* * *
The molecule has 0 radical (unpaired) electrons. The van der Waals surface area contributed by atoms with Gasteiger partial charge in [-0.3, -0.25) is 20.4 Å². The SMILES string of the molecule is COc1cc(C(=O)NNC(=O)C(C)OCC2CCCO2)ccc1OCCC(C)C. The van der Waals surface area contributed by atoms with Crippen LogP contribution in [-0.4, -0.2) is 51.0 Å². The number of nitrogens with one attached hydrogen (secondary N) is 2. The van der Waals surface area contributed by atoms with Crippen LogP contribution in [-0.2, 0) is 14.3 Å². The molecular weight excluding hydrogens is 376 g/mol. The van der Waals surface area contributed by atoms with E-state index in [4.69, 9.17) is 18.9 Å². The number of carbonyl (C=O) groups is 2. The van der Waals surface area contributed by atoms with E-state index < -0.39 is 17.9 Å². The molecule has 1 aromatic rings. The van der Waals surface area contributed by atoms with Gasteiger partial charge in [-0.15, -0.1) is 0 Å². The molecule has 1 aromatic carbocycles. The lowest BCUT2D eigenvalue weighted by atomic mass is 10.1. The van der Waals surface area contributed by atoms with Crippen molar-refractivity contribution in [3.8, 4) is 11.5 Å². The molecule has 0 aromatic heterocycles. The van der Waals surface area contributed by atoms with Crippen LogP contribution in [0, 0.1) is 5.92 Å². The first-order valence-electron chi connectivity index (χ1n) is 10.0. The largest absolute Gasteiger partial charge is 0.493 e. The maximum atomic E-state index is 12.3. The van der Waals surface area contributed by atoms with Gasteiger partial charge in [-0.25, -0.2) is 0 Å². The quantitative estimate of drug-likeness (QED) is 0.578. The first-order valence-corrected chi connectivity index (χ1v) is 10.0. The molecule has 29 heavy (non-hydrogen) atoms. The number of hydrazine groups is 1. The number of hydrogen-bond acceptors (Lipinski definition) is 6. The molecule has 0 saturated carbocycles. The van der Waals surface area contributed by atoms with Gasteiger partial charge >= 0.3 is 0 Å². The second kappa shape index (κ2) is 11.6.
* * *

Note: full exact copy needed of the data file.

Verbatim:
The molecule has 0 radical (unpaired) electrons. The van der Waals surface area contributed by atoms with Gasteiger partial charge in [-0.3, -0.25) is 20.4 Å². The SMILES string of the molecule is COc1cc(C(=O)NNC(=O)C(C)OCC2CCCO2)ccc1OCCC(C)C. The van der Waals surface area contributed by atoms with Crippen LogP contribution in [-0.4, -0.2) is 51.0 Å². The number of nitrogens with one attached hydrogen (secondary N) is 2. The van der Waals surface area contributed by atoms with Crippen LogP contribution in [-0.2, 0) is 14.3 Å². The molecular weight excluding hydrogens is 376 g/mol. The van der Waals surface area contributed by atoms with E-state index in [4.69, 9.17) is 18.9 Å². The number of carbonyl (C=O) groups is 2. The van der Waals surface area contributed by atoms with E-state index < -0.39 is 17.9 Å². The molecule has 1 aromatic rings. The van der Waals surface area contributed by atoms with Gasteiger partial charge in [-0.15, -0.1) is 0 Å². The molecule has 1 aromatic carbocycles. The lowest BCUT2D eigenvalue weighted by atomic mass is 10.1. The van der Waals surface area contributed by atoms with Crippen molar-refractivity contribution in [3.8, 4) is 11.5 Å². The molecule has 0 aromatic heterocycles. The van der Waals surface area contributed by atoms with Crippen LogP contribution in [0, 0.1) is 5.92 Å². The first-order valence-electron chi connectivity index (χ1n) is 10.0. The largest absolute Gasteiger partial charge is 0.493 e. The maximum atomic E-state index is 12.3. The van der Waals surface area contributed by atoms with Gasteiger partial charge in [-0.25, -0.2) is 0 Å². The quantitative estimate of drug-likeness (QED) is 0.578. The first-order valence-corrected chi connectivity index (χ1v) is 10.0. The molecule has 29 heavy (non-hydrogen) atoms. The number of hydrazine groups is 1. The number of hydrogen-bond acceptors (Lipinski definition) is 6. The molecule has 0 saturated carbocycles. The van der Waals surface area contributed by atoms with Gasteiger partial charge >= 0.3 is 0 Å². The second kappa shape index (κ2) is 11.6.